Core FEAST Components

Sparse Banded BLAS Performance of modern Finite Element codes is typically not limited by the raw compute performance of modern CPUs, but by the available memory bandwidth: The arithmetic intensity is simply too low. FEAST incorporates a BLAS extension called Sparse Banded BLAS that encapsulates cache-aware, platform-tuned subroutines for common linear algebra operators, matching FEAST's data structures of generalised tensor product grids.

scarc FEAST combines the advantages of domain decomposition and parallel multigrid into a generalised solver scheme called ScaRC (Scalable Recursive Clustering). ScaRC not only provides hierarchical solver structures, but also hierarchical data and matrix structures. Hiding anisotropies locally improves the robustness of the solvers and delivers good (parallel) convergence rates, while exploiting regular (sub-)structures improves efficiency and ensures high performance. An example of a ScaRC solver is a global, parallel multigrid which employs local multigrid on each parallel block as smoothers, resulting in convergence rates of O(10-3) even for highly anisotropic meshes.

multidimensional solvers The ScaRC solvers established in FEAST are specialised for scalar problems. For treating vector-valued equations as they arise in most applications (CFD, CSM) solver methods are developed which rigorously make use of the ScaRC schemes. The process of solving a multidimensional problem is essentially brought down to successive treatment of scalar equations. This way, the robustness and the efficiency of ScaRC can be transferred to the overall solving process.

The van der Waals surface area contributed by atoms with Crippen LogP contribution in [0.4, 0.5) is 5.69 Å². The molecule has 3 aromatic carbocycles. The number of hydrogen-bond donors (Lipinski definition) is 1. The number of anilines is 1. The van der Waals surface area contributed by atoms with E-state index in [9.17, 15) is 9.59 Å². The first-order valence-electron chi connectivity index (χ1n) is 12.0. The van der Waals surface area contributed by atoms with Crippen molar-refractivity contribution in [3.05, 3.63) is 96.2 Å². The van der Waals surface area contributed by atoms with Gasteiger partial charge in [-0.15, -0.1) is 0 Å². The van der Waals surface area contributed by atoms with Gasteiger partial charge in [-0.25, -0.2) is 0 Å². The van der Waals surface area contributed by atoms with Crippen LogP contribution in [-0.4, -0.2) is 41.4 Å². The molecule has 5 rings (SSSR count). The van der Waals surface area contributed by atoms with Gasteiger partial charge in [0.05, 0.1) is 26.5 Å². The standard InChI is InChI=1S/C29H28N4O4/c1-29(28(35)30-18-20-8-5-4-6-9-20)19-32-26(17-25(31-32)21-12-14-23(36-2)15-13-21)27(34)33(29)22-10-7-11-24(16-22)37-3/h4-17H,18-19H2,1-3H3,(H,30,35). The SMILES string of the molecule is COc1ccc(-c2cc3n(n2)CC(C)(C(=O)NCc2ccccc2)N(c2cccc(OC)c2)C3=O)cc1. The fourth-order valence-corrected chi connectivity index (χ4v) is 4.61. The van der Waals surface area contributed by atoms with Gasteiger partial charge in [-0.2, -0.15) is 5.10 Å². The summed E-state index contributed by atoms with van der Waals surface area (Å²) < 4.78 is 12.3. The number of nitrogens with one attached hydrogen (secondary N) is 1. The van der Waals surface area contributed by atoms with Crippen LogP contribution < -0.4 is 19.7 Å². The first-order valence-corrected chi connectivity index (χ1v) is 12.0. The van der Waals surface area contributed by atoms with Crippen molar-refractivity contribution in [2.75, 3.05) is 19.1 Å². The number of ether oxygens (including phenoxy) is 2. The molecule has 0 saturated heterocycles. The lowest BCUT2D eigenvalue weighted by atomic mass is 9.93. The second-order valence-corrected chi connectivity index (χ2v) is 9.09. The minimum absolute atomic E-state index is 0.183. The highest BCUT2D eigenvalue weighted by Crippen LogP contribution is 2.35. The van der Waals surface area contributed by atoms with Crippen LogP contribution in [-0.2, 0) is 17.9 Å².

Adaptivity concepts FEAST features standard a posteriori error control methods like recovery-based error estimators for the gradient error. Moreover, the package provides subroutines for the DWR-method which aims at measuring the error of user-defined output functionals. For adapting the computational grid, patchwise h-adaptivity techniques and r-adaptivity methods (grid deformation) are implemented.

GPU backend FEAST leverages the raw floating point performance and huge memory bandwidth of modern graphics processing units (GPUs) as numerical co-processors. The integration is minimally invasive in the sense that the GPUs work as local smoothers inside the ScaRC schemes only. To work around the insufficient accuracy of single precision arithmetics, the GPU backend encapsulates a mixed precision iterative refinement approach. The GPU backend is not mandatory, FEAST automatically uses CPU fallbacks for macro cells that are not supported on GPUs.